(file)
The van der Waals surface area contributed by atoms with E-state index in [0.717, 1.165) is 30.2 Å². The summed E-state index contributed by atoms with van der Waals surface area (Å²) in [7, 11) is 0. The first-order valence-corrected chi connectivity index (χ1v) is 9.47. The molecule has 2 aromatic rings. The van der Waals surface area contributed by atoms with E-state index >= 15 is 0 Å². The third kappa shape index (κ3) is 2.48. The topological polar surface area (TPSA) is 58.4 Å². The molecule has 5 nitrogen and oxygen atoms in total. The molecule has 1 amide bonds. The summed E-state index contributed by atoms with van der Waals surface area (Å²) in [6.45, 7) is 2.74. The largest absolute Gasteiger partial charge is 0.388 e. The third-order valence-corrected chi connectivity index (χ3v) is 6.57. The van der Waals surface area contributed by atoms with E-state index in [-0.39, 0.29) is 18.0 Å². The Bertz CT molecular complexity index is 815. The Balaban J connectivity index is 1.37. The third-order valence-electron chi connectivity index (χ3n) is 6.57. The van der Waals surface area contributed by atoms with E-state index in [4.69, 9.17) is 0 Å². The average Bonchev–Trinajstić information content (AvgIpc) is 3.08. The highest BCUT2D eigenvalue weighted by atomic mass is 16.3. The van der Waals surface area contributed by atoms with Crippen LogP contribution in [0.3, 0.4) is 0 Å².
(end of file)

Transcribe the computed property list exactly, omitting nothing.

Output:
The van der Waals surface area contributed by atoms with E-state index in [0.717, 1.165) is 30.2 Å². The summed E-state index contributed by atoms with van der Waals surface area (Å²) in [7, 11) is 0. The first-order valence-corrected chi connectivity index (χ1v) is 9.47. The molecule has 2 aromatic rings. The van der Waals surface area contributed by atoms with E-state index >= 15 is 0 Å². The third kappa shape index (κ3) is 2.48. The topological polar surface area (TPSA) is 58.4 Å². The molecule has 5 nitrogen and oxygen atoms in total. The molecule has 1 amide bonds. The summed E-state index contributed by atoms with van der Waals surface area (Å²) in [6.45, 7) is 2.74. The largest absolute Gasteiger partial charge is 0.388 e. The third-order valence-corrected chi connectivity index (χ3v) is 6.57. The van der Waals surface area contributed by atoms with E-state index in [-0.39, 0.29) is 18.0 Å². The Bertz CT molecular complexity index is 815. The Balaban J connectivity index is 1.37. The third-order valence-electron chi connectivity index (χ3n) is 6.57. The van der Waals surface area contributed by atoms with E-state index in [4.69, 9.17) is 0 Å². The average Bonchev–Trinajstić information content (AvgIpc) is 3.08. The highest BCUT2D eigenvalue weighted by atomic mass is 16.3. The van der Waals surface area contributed by atoms with Crippen LogP contribution in [0.3, 0.4) is 0 Å².